The means of education were at that time very limited in the American colonies. Wealthy persons, who wished their sons to receive a liberal education, were under the necessity of sending them home to the mother country for that purpose; but most of the planters were satisfied with the plain elementary education which their sons could obtain at the nearest school. Sometimes a man of superior qualifications would settle down as a schoolmaster in Virginia; but the majority of the schoolmasters pretended to nothing more than being qualified to teach reading, writing, arithmetic, and book-keeping. It was under a person of this kind that George Washington acquired all the school education that he ever received; and he appears to have left school altogether before arriving at the age of sixteen. From all that can be learned of this early period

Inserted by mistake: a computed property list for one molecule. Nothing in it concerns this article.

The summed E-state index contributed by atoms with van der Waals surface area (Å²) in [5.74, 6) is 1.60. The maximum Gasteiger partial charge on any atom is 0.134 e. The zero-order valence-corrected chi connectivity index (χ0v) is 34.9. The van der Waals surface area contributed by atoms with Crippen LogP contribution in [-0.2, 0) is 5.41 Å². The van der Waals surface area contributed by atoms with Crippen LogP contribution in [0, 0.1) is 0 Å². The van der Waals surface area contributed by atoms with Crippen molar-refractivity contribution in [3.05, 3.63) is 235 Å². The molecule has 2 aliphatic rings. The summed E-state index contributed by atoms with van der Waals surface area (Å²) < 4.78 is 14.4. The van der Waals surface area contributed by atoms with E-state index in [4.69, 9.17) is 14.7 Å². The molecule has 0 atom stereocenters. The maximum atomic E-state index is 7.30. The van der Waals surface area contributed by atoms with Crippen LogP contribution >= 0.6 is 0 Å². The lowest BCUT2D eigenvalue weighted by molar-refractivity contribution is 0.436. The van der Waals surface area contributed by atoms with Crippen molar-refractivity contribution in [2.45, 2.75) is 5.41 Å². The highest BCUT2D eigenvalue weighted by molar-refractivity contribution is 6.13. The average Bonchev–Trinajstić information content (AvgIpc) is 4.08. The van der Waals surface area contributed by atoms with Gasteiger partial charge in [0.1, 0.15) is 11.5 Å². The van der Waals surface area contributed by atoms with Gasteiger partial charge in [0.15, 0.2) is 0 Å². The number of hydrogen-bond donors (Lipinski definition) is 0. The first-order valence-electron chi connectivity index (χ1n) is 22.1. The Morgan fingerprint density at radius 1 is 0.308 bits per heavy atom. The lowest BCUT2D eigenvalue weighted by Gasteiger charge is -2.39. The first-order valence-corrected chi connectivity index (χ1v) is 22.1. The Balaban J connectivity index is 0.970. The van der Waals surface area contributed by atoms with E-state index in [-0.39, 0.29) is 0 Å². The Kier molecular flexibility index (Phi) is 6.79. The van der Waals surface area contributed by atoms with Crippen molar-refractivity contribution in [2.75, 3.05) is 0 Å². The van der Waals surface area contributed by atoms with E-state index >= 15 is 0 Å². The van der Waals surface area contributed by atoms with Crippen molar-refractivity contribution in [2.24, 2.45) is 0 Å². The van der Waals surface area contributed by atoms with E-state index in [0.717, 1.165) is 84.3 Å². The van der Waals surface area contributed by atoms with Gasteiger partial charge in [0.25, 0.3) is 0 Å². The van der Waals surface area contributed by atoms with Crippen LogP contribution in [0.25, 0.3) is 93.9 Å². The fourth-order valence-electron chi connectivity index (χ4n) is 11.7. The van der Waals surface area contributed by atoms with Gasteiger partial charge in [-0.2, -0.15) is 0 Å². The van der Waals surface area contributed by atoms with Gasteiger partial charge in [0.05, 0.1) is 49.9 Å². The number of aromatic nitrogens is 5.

of his life, he seems to have been characterised by great docility and rectitude of disposition. His schoolfellows, it is said, used to refer all their disputes to his judgment. As a boy, he was exceedingly fond of such athletic exercises as leaping, wrestling, throwing the hammer, swimming, &c.; and his military propensity developed itself in the delight which he took in arranging his schoolfellows in companies, making them parade like soldiers, attack imaginary forts, and fight mimic battles. The best 'insight, however, which we obtain into Washington's character and pursuits when a boy, is derived from fragments of his juvenile copy-books and manuscripts which have been preserved. They are all written in a neat and careful hand, with great attention to method and arrangement. The greater number contain exercises in arithmetic and practical geometry, especially landsurveying; and the diagrams which are drawn to illustrate the geometrical exercises are remarkable for their accuracy and beauty. The earliest of the manuscripts is a folio one, entitled “Forms of Writing,"containing copies of bills of exchange, receipts, bonds, indentures, bills of sale, land warrants, leases, deeds, and wills, written out with care, the prominent words in large and varied characters, in imitation of a clerk's hand. These “Forms of Writing” are followed by quotations in verse, more remarkable, his biographer tells us, for the soundness of the sentiments which they express, than for their poetical